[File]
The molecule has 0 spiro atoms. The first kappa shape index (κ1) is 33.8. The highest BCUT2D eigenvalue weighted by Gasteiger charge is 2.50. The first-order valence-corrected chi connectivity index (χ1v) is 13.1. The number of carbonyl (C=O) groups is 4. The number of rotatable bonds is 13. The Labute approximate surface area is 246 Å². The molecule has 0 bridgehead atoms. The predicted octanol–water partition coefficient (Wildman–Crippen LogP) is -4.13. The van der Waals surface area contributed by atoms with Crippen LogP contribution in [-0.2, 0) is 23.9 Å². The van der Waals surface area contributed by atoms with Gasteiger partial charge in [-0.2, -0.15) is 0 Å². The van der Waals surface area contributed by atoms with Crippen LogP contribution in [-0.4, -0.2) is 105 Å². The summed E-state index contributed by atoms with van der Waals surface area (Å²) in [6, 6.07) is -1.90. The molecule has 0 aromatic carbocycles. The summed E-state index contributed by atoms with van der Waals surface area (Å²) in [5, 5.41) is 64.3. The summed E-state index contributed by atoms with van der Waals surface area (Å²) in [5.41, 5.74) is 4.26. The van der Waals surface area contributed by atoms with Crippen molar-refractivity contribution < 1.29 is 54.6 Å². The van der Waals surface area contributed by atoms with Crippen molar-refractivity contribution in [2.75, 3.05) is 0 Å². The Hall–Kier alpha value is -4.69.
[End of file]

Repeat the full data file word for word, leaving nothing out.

The molecule has 0 spiro atoms. The first kappa shape index (κ1) is 33.8. The highest BCUT2D eigenvalue weighted by Gasteiger charge is 2.50. The first-order valence-corrected chi connectivity index (χ1v) is 13.1. The number of carbonyl (C=O) groups is 4. The number of rotatable bonds is 13. The Labute approximate surface area is 246 Å². The molecule has 0 bridgehead atoms. The predicted octanol–water partition coefficient (Wildman–Crippen LogP) is -4.13. The van der Waals surface area contributed by atoms with Crippen LogP contribution in [-0.2, 0) is 23.9 Å². The van der Waals surface area contributed by atoms with Gasteiger partial charge in [-0.2, -0.15) is 0 Å². The van der Waals surface area contributed by atoms with Crippen LogP contribution in [-0.4, -0.2) is 105 Å². The summed E-state index contributed by atoms with van der Waals surface area (Å²) in [6, 6.07) is -1.90. The molecule has 0 aromatic carbocycles. The summed E-state index contributed by atoms with van der Waals surface area (Å²) in [5, 5.41) is 64.3. The summed E-state index contributed by atoms with van der Waals surface area (Å²) in [5.41, 5.74) is 4.26. The van der Waals surface area contributed by atoms with Crippen molar-refractivity contribution < 1.29 is 54.6 Å². The van der Waals surface area contributed by atoms with Crippen molar-refractivity contribution in [2.75, 3.05) is 0 Å². The Hall–Kier alpha value is -4.69.